FW: Butterflies in Kenya GEF proj (fwd)

WESTCOTT Richard L rwestcot at ODA.STATE.OR.US
Fri Dec 23 10:56:43 CST 1994


Something of interest to many of us I am sure.  It is part of a larger message.


I don't give the usual pardon for cross-postings, as they can hardly be helped!

Rick Westcott <rwestcot at oda.state.or.us>
_______________________________________________________________________________
To: WESTCOTT Richard L
From: HILBURN Daniel J on Fri, Dec 23, 1994 8:12
Subject: FW: Butterflies in Kenya GEF proj (fwd)

Rick, an article from Leps-L that might interest you.  DJH
_______________________________________________________________________________
To: Multiple recipients of list LEPS-L
From: Lepidoptera List (LEPS-L) on Fri, Dec 23, 1994 6:21 AM
Subject: Butterflies in Kenya GEF proj (fwd)

I thought I would forward this to Leps-L/SBEL.
Merry Christmas to all!

Hank Brodkin                              "Biological diversity is the
Marina Del Rey, CA                        key to the maintenance of the
hankb at kaiwan.com                          world as we know it."
33.58'24"N 118.27'39"W                    E. O. Wilson, 1992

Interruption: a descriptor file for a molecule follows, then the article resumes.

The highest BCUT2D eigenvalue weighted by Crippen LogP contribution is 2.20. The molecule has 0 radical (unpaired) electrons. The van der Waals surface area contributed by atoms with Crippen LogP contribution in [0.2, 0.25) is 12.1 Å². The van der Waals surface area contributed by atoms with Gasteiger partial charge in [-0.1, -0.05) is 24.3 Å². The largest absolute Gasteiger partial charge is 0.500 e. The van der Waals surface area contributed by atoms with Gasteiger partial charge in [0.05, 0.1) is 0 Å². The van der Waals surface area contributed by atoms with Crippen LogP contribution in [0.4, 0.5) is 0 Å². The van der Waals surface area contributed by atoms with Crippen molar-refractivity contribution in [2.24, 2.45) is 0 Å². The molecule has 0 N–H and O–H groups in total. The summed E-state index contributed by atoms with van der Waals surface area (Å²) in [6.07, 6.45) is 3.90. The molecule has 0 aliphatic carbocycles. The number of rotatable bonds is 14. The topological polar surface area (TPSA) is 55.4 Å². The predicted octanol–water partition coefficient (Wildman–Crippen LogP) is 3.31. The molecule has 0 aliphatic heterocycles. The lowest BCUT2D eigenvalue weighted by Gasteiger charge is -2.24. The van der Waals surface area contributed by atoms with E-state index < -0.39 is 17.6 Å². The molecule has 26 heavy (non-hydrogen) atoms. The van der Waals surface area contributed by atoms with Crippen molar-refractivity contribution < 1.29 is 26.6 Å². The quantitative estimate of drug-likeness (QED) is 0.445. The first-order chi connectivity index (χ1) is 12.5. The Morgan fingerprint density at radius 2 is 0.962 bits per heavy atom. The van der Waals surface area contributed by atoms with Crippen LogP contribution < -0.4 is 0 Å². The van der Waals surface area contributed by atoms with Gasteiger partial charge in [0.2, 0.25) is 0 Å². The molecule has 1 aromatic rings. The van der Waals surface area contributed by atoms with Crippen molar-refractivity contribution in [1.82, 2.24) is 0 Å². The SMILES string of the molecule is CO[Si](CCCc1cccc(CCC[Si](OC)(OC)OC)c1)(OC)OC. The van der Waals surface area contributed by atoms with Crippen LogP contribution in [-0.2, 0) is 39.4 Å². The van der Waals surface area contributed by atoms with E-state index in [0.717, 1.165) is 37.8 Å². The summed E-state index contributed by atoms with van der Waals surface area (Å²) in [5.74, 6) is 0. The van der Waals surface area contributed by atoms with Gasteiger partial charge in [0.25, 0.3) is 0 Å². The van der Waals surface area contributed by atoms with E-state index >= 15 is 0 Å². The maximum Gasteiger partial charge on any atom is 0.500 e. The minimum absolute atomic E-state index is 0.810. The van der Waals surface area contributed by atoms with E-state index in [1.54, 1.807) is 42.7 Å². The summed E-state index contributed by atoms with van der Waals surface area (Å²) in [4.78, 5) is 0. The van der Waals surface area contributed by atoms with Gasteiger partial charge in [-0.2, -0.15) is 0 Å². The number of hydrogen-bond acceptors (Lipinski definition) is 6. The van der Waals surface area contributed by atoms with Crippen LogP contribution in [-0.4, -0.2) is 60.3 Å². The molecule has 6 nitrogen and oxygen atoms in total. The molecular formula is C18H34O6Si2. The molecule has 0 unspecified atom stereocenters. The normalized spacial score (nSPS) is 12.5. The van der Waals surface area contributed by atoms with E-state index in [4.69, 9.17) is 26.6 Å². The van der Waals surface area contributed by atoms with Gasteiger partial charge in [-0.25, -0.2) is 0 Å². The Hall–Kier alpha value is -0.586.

---------- Forwarded message ----------
Date: 23 DEC 94 08:56:13 EET
From: mnummelin at cc.helsinki.fi
Newgroups: bionet.biology.tropical
Subject: Butterflies in Kenya GEF proj (fwd)

/* Written  4:52 AM  Nov 23, 1994 by theearthtime in igc:earthtimes */
GEF program in Kenya
By Tim Ward

In Kenya, butterflies are helping to preserve the largest remaining
coastal forest in East Africa. A few years ago a survey revealed that half
the people in the area thought the forest should be cleared for farming,
despite the fact that many relied on it for fuel wood, medicines and food.
The forest is also home to one-third of Kenya's butterfly species, many of
them in great demand by collectors worldwide.

Then the Kenya Museum Society hit upon the idea of sustainable butterfly
harvesting to increase local community incomes, and the GEF Small Grants
Program funded the project. Each month, 50 households, specially trained
in butterfly rearing, are supplied with 50 larvae apiece. When the larvae
grow into pupae, they are air freighted to a dealer in London, earning the
growers about US $50 monthly. (Kenya's annual per capita income is about
US $250).

"It shows people that wildlife can be valuable in unexpected ways," says
Gerlindo Darnhofer of the Museum Society.




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